Lorenza Martinez's proficiency as a match-play closer had become stronger and stronger the further she advanced into the championship-flight bracket at the WSGA Women's State Match Play Championship this week in Cedarburg.
But the Menomonee Falls golfer never expected to have an eligibility issue close the curtain on the 2020 tournament with her declared the winner, just about 12 hours before the championship match at Hidden Glen Golf Club.
Martinez learned shortly after 8 p.m. Tuesday she would not be playing Grace Curran of New Lenox, Ill., in Wednesday morning's championship match as scheduled after WSGA officials learned that Curran had competed in (and won) the Minnesota Golf Association Women's Match Play Championship a week ago. WSGA rules allow for out-of-state golfers to compete in its events provided they join the WSGA and agree not to compete in the corresponding tournament in another state, which Curran — a University of Minnesota golfer — violated by teeing it up at The Wilds Golf Club in Prior Lake, Minn.
Bill Linneman, the director of rules and competitions for the WSGA who spoke to the topic of out-of-state golfers competing in qualifiers for the WSGA men's state match play last week in an interview with Wisconsin.Golf, confirmed that the same rules apply to women's events, which the WSGA began managing this year. According to Linneman, the eligibility requirement for the women's match-play championship read: "Entries are open to all female amateur golfers who are current members of the WSGA, are residents of Wisconsin and/or affiliated with a WSGA member club. Non-resident members must agree not to participate in any other states' major amateur championships."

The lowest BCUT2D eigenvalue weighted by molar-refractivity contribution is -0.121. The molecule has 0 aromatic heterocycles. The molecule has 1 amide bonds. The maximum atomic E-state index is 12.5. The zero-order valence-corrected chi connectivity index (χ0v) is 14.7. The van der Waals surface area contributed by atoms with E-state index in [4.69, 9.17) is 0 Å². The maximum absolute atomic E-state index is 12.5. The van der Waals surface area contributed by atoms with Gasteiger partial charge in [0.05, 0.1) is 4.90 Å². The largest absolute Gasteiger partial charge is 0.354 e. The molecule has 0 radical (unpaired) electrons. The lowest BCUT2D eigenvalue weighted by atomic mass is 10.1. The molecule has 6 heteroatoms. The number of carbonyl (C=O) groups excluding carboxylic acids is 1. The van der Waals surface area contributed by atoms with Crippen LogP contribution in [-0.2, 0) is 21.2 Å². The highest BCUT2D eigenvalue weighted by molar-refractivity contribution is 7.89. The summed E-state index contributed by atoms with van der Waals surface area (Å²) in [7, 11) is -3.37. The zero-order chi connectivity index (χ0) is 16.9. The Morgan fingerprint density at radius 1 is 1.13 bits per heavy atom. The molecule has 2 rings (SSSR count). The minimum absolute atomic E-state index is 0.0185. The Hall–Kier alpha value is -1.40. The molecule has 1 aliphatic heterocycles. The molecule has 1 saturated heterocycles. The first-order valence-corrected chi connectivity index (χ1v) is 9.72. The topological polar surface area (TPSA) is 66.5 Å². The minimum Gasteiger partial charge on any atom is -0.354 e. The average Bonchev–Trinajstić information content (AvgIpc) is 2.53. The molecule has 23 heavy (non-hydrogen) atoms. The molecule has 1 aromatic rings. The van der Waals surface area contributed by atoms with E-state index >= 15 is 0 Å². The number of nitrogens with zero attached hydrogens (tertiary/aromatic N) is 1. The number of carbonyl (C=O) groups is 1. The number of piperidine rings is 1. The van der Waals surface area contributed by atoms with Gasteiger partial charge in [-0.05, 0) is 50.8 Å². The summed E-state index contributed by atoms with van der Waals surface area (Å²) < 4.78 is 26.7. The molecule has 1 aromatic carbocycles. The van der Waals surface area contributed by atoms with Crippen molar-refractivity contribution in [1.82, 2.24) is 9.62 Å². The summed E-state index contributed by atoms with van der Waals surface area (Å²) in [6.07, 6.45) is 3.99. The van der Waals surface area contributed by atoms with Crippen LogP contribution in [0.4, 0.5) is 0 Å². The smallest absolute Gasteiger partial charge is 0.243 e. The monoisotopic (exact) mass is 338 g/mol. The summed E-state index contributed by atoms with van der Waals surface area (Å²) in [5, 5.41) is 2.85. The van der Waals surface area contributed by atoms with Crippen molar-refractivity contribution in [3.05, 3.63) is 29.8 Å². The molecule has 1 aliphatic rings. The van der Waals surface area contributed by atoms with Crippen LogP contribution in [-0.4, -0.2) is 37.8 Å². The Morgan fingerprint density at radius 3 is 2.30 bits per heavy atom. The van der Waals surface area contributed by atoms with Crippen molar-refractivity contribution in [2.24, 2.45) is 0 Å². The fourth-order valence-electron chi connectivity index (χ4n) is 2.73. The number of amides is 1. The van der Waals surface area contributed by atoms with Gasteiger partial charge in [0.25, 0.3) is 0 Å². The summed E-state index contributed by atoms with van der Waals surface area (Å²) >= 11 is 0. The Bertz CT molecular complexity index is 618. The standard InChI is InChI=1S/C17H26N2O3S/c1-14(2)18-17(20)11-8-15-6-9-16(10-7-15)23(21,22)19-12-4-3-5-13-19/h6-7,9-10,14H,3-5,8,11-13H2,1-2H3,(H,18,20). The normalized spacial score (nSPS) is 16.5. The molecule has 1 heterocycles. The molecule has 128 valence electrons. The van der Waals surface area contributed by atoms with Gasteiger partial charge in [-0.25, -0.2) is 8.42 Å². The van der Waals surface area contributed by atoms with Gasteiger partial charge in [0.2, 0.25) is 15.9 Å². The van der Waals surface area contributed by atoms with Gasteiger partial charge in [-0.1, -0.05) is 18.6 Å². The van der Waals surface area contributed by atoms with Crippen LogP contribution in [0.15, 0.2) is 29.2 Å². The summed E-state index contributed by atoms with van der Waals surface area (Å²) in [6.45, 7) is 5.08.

"As a non-resident, she agreed not to participate in another state's major amateur championship, which she obviously did not do," Linneman wrote Tuesday evening in a text message to Wisconsin.Golf. "It's unfortunate, but can you imagine the blowback we would get if we did not take action AFTER finding out she violated our eligibility requirement?"
The decision came as a shock to Martinez, a Loyola (Ill.) golfer who held off Pewaukee's Maggie Leef 2-and-1 in the quarterfinals thanks to a birdie-birdie stretch on the back nine before dispatching Wauwatosa's Sami Forster 5-and-4 in the semifinals.
A few hours earlier, Martinez told Wisconsin.Golf that she was excited to play Curran, who led the Gophers in scoring (74.67) in three tournaments this spring before COVID-19 canceled the balance of the schedule. For the 2020-21 season, Curran ranked fourth on the team with a 76.20 average.
After eliminating Xavier University golfer Amy Kucera, another Illinois golfer whose family is spending time at their summer home in Fontana, with a 4-and-3 decision in the quarterfinals, Curran dealt UW-Green Bay golfer Ashley Kulka of Beaver Dam a 6-and-4 setback in the semifinals. Kulka, who had squared the match after four holes, lost three of the next four to fall 3-down by the turn and then bogeyed four straight holes starting at No. 11 to end it.
"I asked if I could play Ashley and (the WSGA) said all the girls that Grace beat would have to compete for her place, which I guess they said wouldn’t be practical now that it’s so late," Martinez wrote via text to Wisconsin.Golf. "I’m disappointed. I was ready to play (in the finals) and this is definitely not how I would have wanted to win. But there’s not really anything I can do."
Indeed, Martinez did all she could do just to reach the title match.
Her wild ride through the bracket began in the first round when she rallied from 5-down after 12 holes to oust WSGA Hall of Famer (Syd Wells) in a 19-hole marathon. She played her final seven holes in that match 3-under-par.
In the quarterfinals, Martinez took a 2-up lead on Leef at the turn only to watch the WSGA Hall of Famer birdie No. 10 and par No. 11 to square the match. Martinez responded with back-to-back birds to go 2-up after 13. Three pars later, the match ended after both golfers bogeyed the par-3 17th hole.
"I made more committed swings and decisive putts on those holes, which is what helped me win that match in addition to my second match (Tuesday) morning," wrote Martinez, who lost 2-and-1 in the 2019 semifinals to eventual champion Sarah Busey of Racine. "I never really felt like I lost momentum in Maggie's match even though we were all-square at 12. I have a tendency to accelerate my routine when I have makable birdie putts, but I really took my time on those two (on Nos. 12 and 13)."